Wednesday, April 19, 2017

THE PRAIRIE EDITOR: The "Meddling" Media Get It Wrong Again

The special congressional election in Georgia, according to
the national “meddling” media, was heading to be a devastating
defeat for the current Republican majority, and particularly
for President Trump. It is difficult to remember an occasion
where so many one-sided resources were thrown into a
congressional race that failed in its objective.

To understand the magnitude of these one-sided resources, it is
necessary to note that the main Democratic candidate, Jon
Ossoff, a 30 year-old first-time candidate, spent between 8 and
9 million dollars on his campaign, while the four main
Republican candidates spent no more than a few hundred
thousand dollars each on their campaigns. In addition, Ossoff
received the support of thousands of out-of-state liberal
volunteers who came into Georgia to help him. Finally,
the neophyte liberal candidate received millions of dollars of
free publicity from the liberal national media as it made him,
in a matter of weeks, into a celebrity and the hoped-for
harbinger of voter rebuke to President Trump.

The Georgia 6th district is made of three counties in the 
Atlanta metro area. Since Newt Gingrich won this seat in the
late 1970s, it has elected Republicans, including the latest
incumbent, Tom Price, who resigned recently to join President
Trump’s cabinet. The district includes some of the most
affluent voters in Georgia, however, and polling across the
nation show clearly that some of the biggest Democratic
majorities come from rich urban voters.  Indeed, the most
affluent parts of the 6th district gave Ossoff about 56% of their
vote in the special election. Only months earlier, Hillary
Clinton had come close to beating Mr. Trump in this district,
and this gave national and local Democrats hope that, if voters
had truly soured on the president, and enough resources were
poured into this race, they could deliver an upsetting blow to
the Republicans in advance of next year’s national mid-term
elections in which the entire U.S. house must face the voters.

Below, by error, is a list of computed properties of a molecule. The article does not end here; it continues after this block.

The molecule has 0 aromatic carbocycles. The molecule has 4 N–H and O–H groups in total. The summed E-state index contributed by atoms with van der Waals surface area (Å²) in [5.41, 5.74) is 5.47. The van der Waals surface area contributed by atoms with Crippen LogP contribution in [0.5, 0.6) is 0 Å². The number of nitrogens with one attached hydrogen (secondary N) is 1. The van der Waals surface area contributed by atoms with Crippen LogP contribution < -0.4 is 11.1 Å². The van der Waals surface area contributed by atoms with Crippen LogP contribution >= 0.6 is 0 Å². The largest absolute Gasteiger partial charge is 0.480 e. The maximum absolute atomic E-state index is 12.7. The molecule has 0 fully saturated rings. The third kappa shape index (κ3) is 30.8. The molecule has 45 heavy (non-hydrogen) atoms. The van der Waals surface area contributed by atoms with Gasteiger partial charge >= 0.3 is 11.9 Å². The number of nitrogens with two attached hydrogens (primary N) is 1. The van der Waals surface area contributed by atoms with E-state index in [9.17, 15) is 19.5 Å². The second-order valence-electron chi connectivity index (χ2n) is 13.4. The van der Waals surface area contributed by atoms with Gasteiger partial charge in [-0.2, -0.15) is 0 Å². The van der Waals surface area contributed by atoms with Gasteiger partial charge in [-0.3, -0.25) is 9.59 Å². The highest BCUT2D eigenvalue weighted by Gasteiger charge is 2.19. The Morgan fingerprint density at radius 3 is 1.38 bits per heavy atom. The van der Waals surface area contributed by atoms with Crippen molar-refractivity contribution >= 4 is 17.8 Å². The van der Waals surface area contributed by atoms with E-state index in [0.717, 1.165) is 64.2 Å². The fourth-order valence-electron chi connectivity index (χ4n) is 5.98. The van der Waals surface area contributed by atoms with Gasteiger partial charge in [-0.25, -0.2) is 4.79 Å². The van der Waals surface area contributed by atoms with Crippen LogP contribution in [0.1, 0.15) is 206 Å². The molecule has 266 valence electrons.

With all the votes counted, the Democratic hopeful received

To be fair to Mr. Ossoff, he had good credentials, was an
able and attractive campaigner, and was unfairly charged by
Republicans as an outsider because his current residence was
just beyond the district’s borders. In fact, Mr. Ossoff had
grown up in the district.

The race now goes to a run-off on June 20 since Georgia law
requires a 50%-plus-one win to take the seat. Mr. Ossoff could
still win, but Republican nominee Karen Handel now will
receive all of the Republican vote, and not have to share it. In
fact, it appears that Republican candidates received slightly
more total votes than Democratic candidates in the special
election. With two months to cool off, and the unlikelihood
that the resources will be so one-sided in the campaign ahead,
Mr. Ossoff now faces increasing negative odds in the
two-person contest.

So what happened in Georgia?

It is clear nationally that Democrats do not like Donald Trump.
In a recent Kansas congressional special election, the GOP
candidate won, but by a notably smaller margin than Trump
had carried the district last November. President Trump has
had a predictably uneven first 100 days in office (although the
recent confirmation of his supreme court nominee, and his
widely-praised airstrike against Assad in Syria, have boosted
his poll numbers).

On the other hand, national Democrats seem poised to move
sharply to the left with a takeover of the party by its Bernie
Sanders/Elizabeth Warren/MaxineWaters wing. Such a move
does not seem likely to enhance Democratic prospects in rural
America, and in rust belt and Southern states (like Georgia)
where Republicans and Mr. Trump have been so strong.

The Democratic message in Georgia was decidedly anti-Trump,
but it is clear that Republicans there were not swayed by it.
In fact, although President Trump stayed out of the race until
the end, he did tweet widely-publicized messages the day before
the special election denouncing Mr. Ossoff and urging Republican
voters to turn out in the special election. Since the Democrat fell
only two points short of the necessary majority, Mr. Trump might
even, rightly or wrongly, take some credit for the result.

What lies ahead?

There are a few more special elections this year, including the
Georgia run-off, but Democratic prospects in them are not
very promising. Mr. Trump’s popularity, according to the polls,
seems to be rising a bit. The stock market remains in an upward
motion, and congressional Republicans seem increasingly aware
of what will happen to them if they don’t fulfill their campaign
promises. Even the recent Obamacare repeal debacle could be
reversed in coming months.

Worst of all, perhaps, for the Democrats is that the “meddling”
media, so eager to help them, might be their unintended worst
enemy. That media, by creating unfulfilled expectations,
ultimately corrode the enthusiasm and energy of Democrats
who understandably want to do well in 2018  and 2020.

There seems to be palpable disappointment for liberals in the
aftermath of he first round of the Georgia special election. If
the media had not meddled so much, that disappointment might
not have been so great, and the result possibly even different.

Media not seen as fair and credible by the public at large, even
if they are on your side, might not actually be your friends.

Copyright (c) by Barry Casselman. All right reserved.

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